Occasionally, a movie may lack any distinctive features, yet it is executed with such excellence in comparison to numerous others within its genre that it succeeds in distinguishing itself, as exemplified by 1997’s The Relic.
The basics are what we might expect from any other horror story: in Chicago‘s famous Field Museum of Natural History, everything is in turmoil as a public event dawns where all the city’s most influential figures will be in attendance.
But our protagonist, Dr. Margo Green, has other things to consider as funding for her evolutionary genetics research is about to run out.
Meanwhile, a drifting ship laden with corpses arrives at the port, and Lieutenant Vincent D’Agosta finds no explanation, at least until another decapitated body of one of the guards appears in one of the museum’s bathrooms.
At that point, the police believes that a dangerous killer is possibly still hiding inside the building, still the museum management and the mayor himself dictate that everything stay open because of the upcoming major exhibition.
It will only be when Lieutenant and Dr. Green begin to collaborate that they finally understand the origins of these murders, discovering that along with the ship came to town a monstrous creature that the extinct South American tribes called Kothoga.
This monster was the tribe’s secret weapon, taking a common animal and transforming it into an unstoppable predator by making it eat certain mushrooms with mutagenic properties.
Unfortunately, it will be too late to raise the alarm by that time because the animal has already begun to wreak havoc inside the museum, which goes into lockdown due to a computer malfunction, becoming a death trap for all party guests.
How can you not love these old horror B Movies?
Perhaps finer critics than I will never put Peter Hyams among the best directors in film history, yet I have adored every movie in his long career.
In this case, Hyams works every possible stereotype from the old horror B movies of 1997, dividing as the film genre requires The Relic into a survival adventure in three distinct chapters.
So we have the introduction of the various characters (stereotypical but hilarious) in the vast labyrinth museum, following the investigation of the first monster murders, and finally, the big blood feast with everyone trapped with no way out.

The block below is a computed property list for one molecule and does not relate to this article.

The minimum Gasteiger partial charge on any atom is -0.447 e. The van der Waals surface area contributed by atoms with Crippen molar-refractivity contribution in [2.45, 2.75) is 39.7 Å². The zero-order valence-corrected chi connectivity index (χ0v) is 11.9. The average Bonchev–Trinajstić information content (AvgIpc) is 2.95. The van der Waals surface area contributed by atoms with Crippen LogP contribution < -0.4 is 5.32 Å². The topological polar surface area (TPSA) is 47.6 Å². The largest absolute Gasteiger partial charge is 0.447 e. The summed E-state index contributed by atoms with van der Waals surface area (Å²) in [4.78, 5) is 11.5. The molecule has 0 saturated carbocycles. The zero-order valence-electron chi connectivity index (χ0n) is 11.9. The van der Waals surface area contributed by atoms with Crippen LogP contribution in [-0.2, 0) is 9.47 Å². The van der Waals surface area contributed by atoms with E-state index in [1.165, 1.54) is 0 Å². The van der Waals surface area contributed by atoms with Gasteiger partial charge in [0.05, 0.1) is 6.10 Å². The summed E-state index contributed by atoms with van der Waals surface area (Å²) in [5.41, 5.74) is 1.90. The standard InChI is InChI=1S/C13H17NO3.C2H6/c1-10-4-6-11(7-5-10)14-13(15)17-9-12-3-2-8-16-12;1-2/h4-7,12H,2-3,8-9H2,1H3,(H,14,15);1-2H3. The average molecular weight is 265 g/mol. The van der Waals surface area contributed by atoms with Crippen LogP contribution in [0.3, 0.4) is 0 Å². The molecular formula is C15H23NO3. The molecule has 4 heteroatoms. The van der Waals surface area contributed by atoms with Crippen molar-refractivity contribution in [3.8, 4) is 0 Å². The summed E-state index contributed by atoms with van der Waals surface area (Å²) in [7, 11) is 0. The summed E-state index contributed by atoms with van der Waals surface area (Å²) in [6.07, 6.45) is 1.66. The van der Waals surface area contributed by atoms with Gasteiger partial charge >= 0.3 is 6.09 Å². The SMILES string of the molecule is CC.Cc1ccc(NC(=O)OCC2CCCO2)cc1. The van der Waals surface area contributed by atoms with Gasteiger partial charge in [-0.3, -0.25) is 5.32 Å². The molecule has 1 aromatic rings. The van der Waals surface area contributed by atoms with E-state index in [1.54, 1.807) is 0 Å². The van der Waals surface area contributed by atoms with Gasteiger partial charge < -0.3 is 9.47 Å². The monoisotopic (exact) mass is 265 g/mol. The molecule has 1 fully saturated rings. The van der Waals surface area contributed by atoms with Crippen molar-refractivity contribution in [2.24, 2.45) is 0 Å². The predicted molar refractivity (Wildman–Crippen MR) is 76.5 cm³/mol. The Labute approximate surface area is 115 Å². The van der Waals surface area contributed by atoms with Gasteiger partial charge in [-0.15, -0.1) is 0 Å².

As usual, Hyams also takes care of the cinematography in his evocative and elegant style, where the dark scenes are actually dark, but we always know what is going on thanks to small details wisely lit by the director.
Equally solid is the constant tense atmosphere that charges each scene, especially when the characters are left alone, with the monster lurking, ready to pounce and rip off their heads to feed on the delicious hypothalamus in their brains.
It is a horror formula that is as simple as it is practical, with the monster becoming increasingly unstoppable with each passing minute, for example, by unceremoniously slaughtering an entire SWAT team trying to enter the building by rappelling down from the roof.
Equally good pacing is provided by John Debney‘s adventurous and mysterious music, perhaps excessive in the action scenes, but always pleasant and exciting in enhancing the fun spirit of a story that is not to be taken too seriously but just enjoyed as a happy, horrors-loving child.
Triple-A cast and direction for an enjoyable B movie
Besides Peter Hyams‘ outstanding direction, what gives The Relic its edge is a cast of first-rate actors and actresses, among the best you could find around in 1997 movies.
The former has always been a prominent face in tough and sometimes crazy roles, such as the gorgeous ex-cop/philosopher in Strange Days or even just as a sidekick to action hero Wesley Snipes in Passenger 57.
Here, he is an intelligent and humorous homicide detective, angry because his wife has wrested custody of his dog from him, whom we see proceeding in his investigation alongside the beautiful doctor with whom he reunites only halfway through the movie.
Equally iconic cinema face is the stunning Penelope Ann Miller, here at the peak of her beauty, still at 33 but already a confirmed actress who had been Al Pacino‘s sad dancer in love just a few years earlier in Brian De Palma‘s immortal Carlito’s Way.
Wanting to make a percentage, practically 90 percent of every scene has one or the other of these two characters, or together, whose innate charisma holds the story even in moments of exaggerated action that might have been less believable.
Equally good is the rest of the supporting crew, with the friendly tiny Linda Hunt as the museum caretaker and the wise James Whitmore as the doctor’s old mentor, completing the round of essential characters to the storytelling.
I would have appreciated more space for Lewis Van Bergen, here in the role of John Whitney, the researcher who will bring the big mess to Chicago from faraway South America and who we later discover is even more important in the ending.